Mammalian (human) urinary system consists of a pair of kidneys, a pair of ureter, a urinary bladder and a urethra. (1) Kidneys : The kidneys are dark-red, bean-shaped organs about 11 cm long, 5 cm wide and 3 cm thick, each weight about 150 gm in an adult male and about 135 gm in adult female. They are placed against the back wall of the abdominal cavity just below the diaphragm, one on either side opposite the last thoracic and first three lumber vertebrae. The 11th and 12th pairs of ribs protect them.     The kidneys are covered by peritoneum on the front (ventral) side only. Thus, they are retroperitoneal. The right kidney is attached more anterior than the left in rabbit. This asymmetry is just the reverse of that found in man. In man left kidney occurs at a slightly higher level than the right one, because right side has prominent right liver lobe. In rabbit the condition is little differ due to quadropedilism i.e. left kidney is in normal position while the right kidney shift ahead to provide place for stomach below it. In mammals, the kidney is concavo convex. The center of concave inner surface is called as hilum or hilus which gives out a ureter. From this hilus surface the renal artery enters into the kidney, the renal vein comes out and the renal nerves enter into the kidney.   (i) Structure of kidney : The kidneys are metanephric in mammals. The kidney is divisible into two parts outer-cortex and inner-medulla. Three layers of tissue surround each kidney. (a) The innermost, renal capsule made up of fibrous connective tissue. (b) The intermediate layer, adipose capsule of fatty tissue. (c) The outermost, renal fascia of dense connective tissue.  Renal pyramids or medullary pyramids : The medulla is subdivided into 8 to 18 conical masses - the renal pyramid, each having broad base towards the cortex and a narrow end called renal papilla towards the pelvis.     Path of urinary drainage : Collecting duct\[\to \]Papillary duct in renal pyramid\[\to \]Minor calyx\[\to \]Major calyx\[\to \]Renal pelvis\[\to \]Ureter\[\to \]Urinary bladder Renal columns of bertini : Between the pyramids, the cortex extends into the medulla or renal columns of bertini. Calyx : Each renal papilla projects into the cavity of a minor calyx, minor calyx join to form major calyx. The major calyx open into a wide funnel like structure, the pelvis. The latter leads into the ureter. In rabbit, the pelvis is unbranched hence, it is without calyx. In frog ventral surface of each kidney has many ciliated funnels called nephrostomes. They drain wastes from body cavity (coelom) and connect to renal veins in frog or to uriniferous tubules in tadpoles.   (ii) Histology of kidney : Histologically a kidney is made of innumerable thin, long, much convoluted tubular units more...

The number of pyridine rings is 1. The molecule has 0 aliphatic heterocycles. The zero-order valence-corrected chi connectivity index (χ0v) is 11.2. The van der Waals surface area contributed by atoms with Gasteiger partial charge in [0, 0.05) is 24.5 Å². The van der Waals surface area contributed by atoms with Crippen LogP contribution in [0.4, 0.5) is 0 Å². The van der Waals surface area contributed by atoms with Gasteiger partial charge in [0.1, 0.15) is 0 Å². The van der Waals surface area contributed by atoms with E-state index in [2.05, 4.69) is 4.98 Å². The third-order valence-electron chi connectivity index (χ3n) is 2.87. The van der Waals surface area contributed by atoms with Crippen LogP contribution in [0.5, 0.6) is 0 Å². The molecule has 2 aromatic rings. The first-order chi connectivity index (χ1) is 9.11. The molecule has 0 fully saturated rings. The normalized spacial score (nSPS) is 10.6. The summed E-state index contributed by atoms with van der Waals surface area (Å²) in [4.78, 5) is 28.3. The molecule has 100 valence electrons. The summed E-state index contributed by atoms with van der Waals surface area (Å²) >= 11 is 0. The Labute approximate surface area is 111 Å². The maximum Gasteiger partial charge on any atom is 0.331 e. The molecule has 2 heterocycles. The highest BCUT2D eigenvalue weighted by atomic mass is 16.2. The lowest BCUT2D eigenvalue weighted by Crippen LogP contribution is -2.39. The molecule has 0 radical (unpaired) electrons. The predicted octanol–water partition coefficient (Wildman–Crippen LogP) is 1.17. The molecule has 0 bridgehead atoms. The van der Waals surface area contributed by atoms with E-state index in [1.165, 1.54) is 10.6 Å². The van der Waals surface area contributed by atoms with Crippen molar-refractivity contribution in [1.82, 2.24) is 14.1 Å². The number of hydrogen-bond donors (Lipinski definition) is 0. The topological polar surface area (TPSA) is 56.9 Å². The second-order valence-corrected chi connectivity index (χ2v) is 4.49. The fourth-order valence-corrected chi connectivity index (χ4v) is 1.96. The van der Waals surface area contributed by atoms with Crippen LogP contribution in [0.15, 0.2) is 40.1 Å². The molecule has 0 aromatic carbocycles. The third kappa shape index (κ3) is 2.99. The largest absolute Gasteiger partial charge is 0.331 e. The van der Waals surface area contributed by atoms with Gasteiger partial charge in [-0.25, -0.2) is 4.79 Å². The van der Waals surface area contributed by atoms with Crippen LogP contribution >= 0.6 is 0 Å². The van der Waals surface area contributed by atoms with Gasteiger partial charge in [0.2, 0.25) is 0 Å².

(1) Protozoans : In protozoans like Amoeba and Paramecium carbon dioxide and ammonia are mostly excreted out by diffusion through general body surface. It is considered that the contractile vacuoles also play some role in the removal of excretory products.   (2) Sponges : In sponges, the nitrogenous metabolic waste (ammonia) leaves the body in the outgoing water current by diffusion. Most of the sponges are marine and have no problem of surplus water in their cells. A few sponges lie in hypotonic fresh water and have contractile vacuoles in most of their cells.     (3) Coelenterates : Hydra also lacks special excretory organs. The nitrogenous waste products like ammonia are removed through the general surface of the body by diffusion. Some nitrogenous waste products are also thrown along with indigestible matter through the mouth.   (4) Platyhelminthes : Planaria, liverfluke and tapeworm possess a large number of excretory cells called the flame cells (solenocytes) or protonephridia and long excretory ducts (also called canals of vessels). The flame cells open into the ductules which in turn open into the excretory duct.       (5) Nematoda : The round worms such as Ascaris have H-shaped excretory system. It is made up of a single Renette cell. in entire length of body. It consists of two longitudinal excretory canals connected anteriorly by a network of transverse canals. A short terminal duct opens outside via excretory pore. Ascaris is excretes both ammonia and urea.     (6) Annelids (Earthworm) : In earthworm excretory system also known as nephridial system, which consist of 3 types of nephridia Pharyngeal, septal, and integumentary nephridia. All nephridia commonly called micronephridia. Earthworm excrete 40% urea, 20% ammonia, 40% amino acids. Earthworm mainly ureotelic. Chloragogen cells found in coelomic fluid also excretory in nature. Blood gland in earthworm found in 4, 5, 6 segment, serves for excretion, manufacture of blood corpuscles and Hb.     (7) Arthropods : The excretory system of the adult Prawn (crustacean) consists of a pair of antennary or green glands, a pair of lateral ducts and a single renal sac. Insects, centipedes, millipedes and arachnids like scorpion and spider posses Malpighian tubules as their principal excretory organs. In the Malpighian tubules bicarbonates of potassium and sodium, water and uric acid are formed. A large amount of water and bicarbonates of potassium and sodium are reabsorbed by the cells of Malpighian tubules and then transferred to the blood (haemolymph). Uric acid is carried to the alimentary canal of the insect and is finally passed out through anus. Spiders and scorpions possess Malpighian tubules and coxal glands both for excretion.     more...